Because the museum itself has a collection of 83,000 zoological specimens, 200,000 botanical specimens, 81,000 fossils, and 8,000 mineral specimens, Mark Dion seems to be just a small gesture within the preposterous fund of the Musèe d’Historie Naturelle. The exhibition is but a proposition of Paréidolie - an international ‘salon‘ for contemporary art in Marseille - a generous institutional collaboration between the museum for contemporary art FRAC PACA, the Parisian gallery In Situ of Fabienne Leclerc, the Musée Gassendi, the Cairn Centre d’Art in Digne, the Musée departamental in Arles and the NMNM in Monaco.
Departing point of Dion’s work is mostly a wide, jumping and universal reflection on the process of creation. All possible evidence is been put on display in his gloomy Wunderkammer. Although the works resemble basically the patina of the century where academics founded the academy, they are representative bodies of the practice of art as we today now know it: A patch-worked, monstrous, dense epiphany. Like Nature. And its meaning can be also sometimes multiplied lightly as the leaf of a tree.
Erik Göngrich & Boris Sieverts at La Friche Belle de Mai
It’s a vague territory, the one chosen by both Germans artists based in Marseille to place their collaborative research. This territory is called ‘air of admission‘, a ‘blurred terrain’, a ‘zone of negotiation’ or just ‘hinterland‘. It is actually the national park Calanques, used as a speculation zone for real state negotiations since the unproportional growth of the city of Marseille. The metamorphose of the national park as an ecological reserve to an industrial disfigured place of leisure, take Erik Göngrich and Boris Sieverts to a manifestation of collective discontent, inviting the habitants to upraise against the current regulations of the south-french soil and shape with them a model for a balanced distribution between natural and urban landscapes.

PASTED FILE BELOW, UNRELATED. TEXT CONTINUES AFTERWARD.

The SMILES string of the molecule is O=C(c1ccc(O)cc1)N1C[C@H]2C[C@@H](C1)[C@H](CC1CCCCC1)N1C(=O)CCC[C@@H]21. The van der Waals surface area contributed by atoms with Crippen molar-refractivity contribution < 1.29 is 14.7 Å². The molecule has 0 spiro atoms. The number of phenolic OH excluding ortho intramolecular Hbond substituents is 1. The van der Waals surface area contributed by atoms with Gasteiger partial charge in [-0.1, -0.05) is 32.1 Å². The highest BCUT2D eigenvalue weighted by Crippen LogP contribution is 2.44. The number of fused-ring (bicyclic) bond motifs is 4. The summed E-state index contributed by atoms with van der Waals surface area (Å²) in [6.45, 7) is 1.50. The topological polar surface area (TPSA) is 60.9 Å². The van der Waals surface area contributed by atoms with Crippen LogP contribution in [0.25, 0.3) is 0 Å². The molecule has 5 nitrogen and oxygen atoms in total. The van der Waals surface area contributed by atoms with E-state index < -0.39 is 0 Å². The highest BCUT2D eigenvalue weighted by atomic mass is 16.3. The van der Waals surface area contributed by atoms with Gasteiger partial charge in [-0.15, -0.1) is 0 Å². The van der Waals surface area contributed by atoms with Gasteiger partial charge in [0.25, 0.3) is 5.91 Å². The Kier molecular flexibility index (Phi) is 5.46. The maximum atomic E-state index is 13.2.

It is not only the general collision between city and nature, but also the places in between which brought them to sketch 35 propositions for the interpretation of the national park and it’s negotiation zone, which is called “aire d’ahésion“. The project, is an exhibition as part of an architectural residence of the Goethe-Institut in Marseille. Göngrich and Sieverts call themselves tour guides and architects and are based in Marseille as artists since a few years. They present a series of drawings that are meant to re-orientate the construction plans into artistic planes for the Calanques.
The question of shifting the purposes from a building into a work of art is the kind of negotiation both Göngrich and Sieverts ask themselves. While the Calanques is still being treated by the french government as national property, the artists demand a new understanding of a protected conversation area, inviting visitors at La Friche Belle de Mai, to shape the humid clay in the middle of the room as they remember the Calanques and which future form could it take if the negotiation is based on a democratic process. The model by Göngrich and Sievert looks rather as a dystopian confusion.
Vincent Lamoraux at the panorama tower of the Ricard Foundation